[This article, which I only found yesterday, thanks to my friend Susanne, is slightly dated by a few weeks, but it is an absolutely astonishing document revealing the behind-the-scenes goings on prior to the current cease-fire in Gaza. Italian journalists of Arabmonitor, the first portal of the Arab World in Italy, have interviewed several of the key players who reveal steps Egypt has taken to block Turkey’s efforts at obtaining a ceasefire, their pressure on Hamas to “declare defeat”, the training of special troops of Dahlan in Egypt for a re-entry into Gaza, and the elation that Abu Mazen felt at the news of the assassinatin of Saed Siyam. Shocking reading … Gilad Atzmon]
THE EGYPTIAN NEGOTIATOR SHOUTED AT THE REPRESENTATIVES OF HAMAS: NOBODY IN THE ARAB WORLD CAN AFFORD TO SAY NO TO EGYPT
Damascus, January – The high-level representative of Hamas we had the opportunity to talk to chose to remain anonymous, considering the delicacy of the statements he had to make. With but a few hours into the assassination of Saed Siyam in the Gaza Strip and with equally short time left before the opening of the Arab-Islamic summit hosted by the Emir of Qatar, our interlocutor had been granted only two hours of sleep the previous night and his red-veined, deeply sunken eyeballs tell it all. He reveals to us that it’s not Egypt who is actually negotiating the terms of a cease-fire for Gaza, but Turkey: at least, as far as the demands from the Islamic resistance are concerned.
That is how we get to know that what the delegates of Hamas obtained from Egypt was not a draft for a cease-fire proposal, but a dictate: a lull in fighting for an initial two-weeks period, in order to allow for humanitarian aid to be distributed in the Gaza Strip and during which the terms for a durable long-term cease-fire would be negotiated. Cairo would actually opt for a twenty-years truce, but surely for nothing less than a fifteen-years duration of it, demanding at the same time the resistance to sign up on an unconditional defeat, to renounce armed struggle and refrain from military training for its members, as well as from producing and importing weapons. During the short-term lull, the two-weeks halt of fire, there would be no opening of border crossings and even humanitarian aid allowed to pass into the Gaza Strip would do so at the discretion of Egypt and Israel.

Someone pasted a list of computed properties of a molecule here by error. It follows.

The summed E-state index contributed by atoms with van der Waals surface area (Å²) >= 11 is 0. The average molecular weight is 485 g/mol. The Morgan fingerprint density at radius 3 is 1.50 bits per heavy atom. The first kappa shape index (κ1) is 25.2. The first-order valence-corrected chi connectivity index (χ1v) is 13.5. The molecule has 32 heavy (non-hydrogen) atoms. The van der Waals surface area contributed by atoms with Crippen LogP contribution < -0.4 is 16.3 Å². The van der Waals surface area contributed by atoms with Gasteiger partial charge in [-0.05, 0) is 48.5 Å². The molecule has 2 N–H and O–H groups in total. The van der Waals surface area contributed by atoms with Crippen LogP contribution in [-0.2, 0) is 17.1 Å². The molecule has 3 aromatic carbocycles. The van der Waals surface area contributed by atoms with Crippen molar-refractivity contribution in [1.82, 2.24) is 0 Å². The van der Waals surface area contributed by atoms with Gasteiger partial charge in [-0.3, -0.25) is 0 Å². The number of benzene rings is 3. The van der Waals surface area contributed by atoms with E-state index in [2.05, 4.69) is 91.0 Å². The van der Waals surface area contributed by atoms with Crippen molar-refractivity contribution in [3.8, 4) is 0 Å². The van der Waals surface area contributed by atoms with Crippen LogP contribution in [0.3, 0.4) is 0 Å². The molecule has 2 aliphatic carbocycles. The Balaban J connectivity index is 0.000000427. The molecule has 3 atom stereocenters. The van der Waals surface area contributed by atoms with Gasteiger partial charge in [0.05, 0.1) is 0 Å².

“We thanked them, but explained that it was unacceptable. General Suleiman (head of the Egyptian intelligence) was furious and shouted: Nobody in the Arab world can afford to say no to Egypt”.
To describe the kind of game Cairo had been playing from early on in the run-up towards the Israeli aggression (starting 27 December), our interlocutor told us that on 26 December the Egyptians asked Hamas to “raise the white flag”, to declare defeat “and then we (the Egyptians) will intervene with the Israelis to guarantee your personal safety”. In any case, during this talk, which took place in the presence of some of Suleiman’s aides, the Egyptian interlocutors assured the Palestinians they had received guarantees from Israel that no military attack against Gaza was on the time-table. “In these three weeks of war there were days in which for periods of up to 48 hours they denied any passage through the Rafah crossing, even to gas canisters urgently needed by the surgical wards of Gaza hospitals. That’s not all: since about ten days 400 of Mohammad Dahlan’s men (the former strongman of Fatah, the USA and Israel in the Gaza Strip) are guests hosted at an Egyptian military centre in al-Arish (provincial capital of Sinai), where they are being trained by Egyptians”. The plan is for these 400 to return to the Gaza Strip, if not on the back of Israeli tanks, then with the support from Egypt.
In recent days the waters of the Nile began to look very troubled, because Egypt did not appreciate at all the efforts of the Turkish delegation to mediate the terms of a cease-fire. General Suleiman initially even prevented the Turks from meeting the representatives of Hamas, demanding that he himself act as messenger between the two delegations. At a certain point, Ahmed Davotouglu, the senior advisor of Turkish Prime Minister Erdogan, ran out of patience and the Turkish delegation from Ankara obtained permission to access the Palestinians.